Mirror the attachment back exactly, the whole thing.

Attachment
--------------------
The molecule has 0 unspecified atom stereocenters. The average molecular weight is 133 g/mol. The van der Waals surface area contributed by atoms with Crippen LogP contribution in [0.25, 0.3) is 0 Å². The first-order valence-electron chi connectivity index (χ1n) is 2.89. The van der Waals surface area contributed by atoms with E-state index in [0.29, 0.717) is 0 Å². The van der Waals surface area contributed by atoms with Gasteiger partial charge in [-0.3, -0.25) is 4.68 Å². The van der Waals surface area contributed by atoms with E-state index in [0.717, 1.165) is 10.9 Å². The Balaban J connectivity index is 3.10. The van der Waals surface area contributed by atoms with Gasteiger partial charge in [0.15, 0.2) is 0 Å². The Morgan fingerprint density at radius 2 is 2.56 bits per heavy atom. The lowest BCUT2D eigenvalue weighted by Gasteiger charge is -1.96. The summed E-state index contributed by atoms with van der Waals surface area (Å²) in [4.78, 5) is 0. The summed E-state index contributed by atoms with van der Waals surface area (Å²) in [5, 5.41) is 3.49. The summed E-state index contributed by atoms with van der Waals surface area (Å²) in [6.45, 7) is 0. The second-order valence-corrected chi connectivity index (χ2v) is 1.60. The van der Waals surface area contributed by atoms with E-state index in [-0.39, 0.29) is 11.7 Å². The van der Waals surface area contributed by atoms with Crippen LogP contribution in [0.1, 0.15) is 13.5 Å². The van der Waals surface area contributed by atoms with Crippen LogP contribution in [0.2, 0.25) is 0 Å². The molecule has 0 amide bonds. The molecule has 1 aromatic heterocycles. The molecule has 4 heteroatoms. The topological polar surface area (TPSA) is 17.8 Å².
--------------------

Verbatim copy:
The molecule has 0 unspecified atom stereocenters. The average molecular weight is 133 g/mol. The van der Waals surface area contributed by atoms with Crippen LogP contribution in [0.25, 0.3) is 0 Å². The first-order valence-electron chi connectivity index (χ1n) is 2.89. The van der Waals surface area contributed by atoms with E-state index in [0.29, 0.717) is 0 Å². The van der Waals surface area contributed by atoms with Gasteiger partial charge in [-0.3, -0.25) is 4.68 Å². The van der Waals surface area contributed by atoms with E-state index in [0.717, 1.165) is 10.9 Å². The Balaban J connectivity index is 3.10. The van der Waals surface area contributed by atoms with Gasteiger partial charge in [0.15, 0.2) is 0 Å². The Morgan fingerprint density at radius 2 is 2.56 bits per heavy atom. The lowest BCUT2D eigenvalue weighted by Gasteiger charge is -1.96. The summed E-state index contributed by atoms with van der Waals surface area (Å²) in [4.78, 5) is 0. The summed E-state index contributed by atoms with van der Waals surface area (Å²) in [5, 5.41) is 3.49. The summed E-state index contributed by atoms with van der Waals surface area (Å²) in [6.45, 7) is 0. The second-order valence-corrected chi connectivity index (χ2v) is 1.60. The van der Waals surface area contributed by atoms with E-state index in [-0.39, 0.29) is 11.7 Å². The van der Waals surface area contributed by atoms with Crippen LogP contribution in [0.1, 0.15) is 13.5 Å². The van der Waals surface area contributed by atoms with Crippen LogP contribution in [0.2, 0.25) is 0 Å². The molecule has 0 amide bonds. The molecule has 1 aromatic heterocycles. The molecule has 4 heteroatoms. The topological polar surface area (TPSA) is 17.8 Å².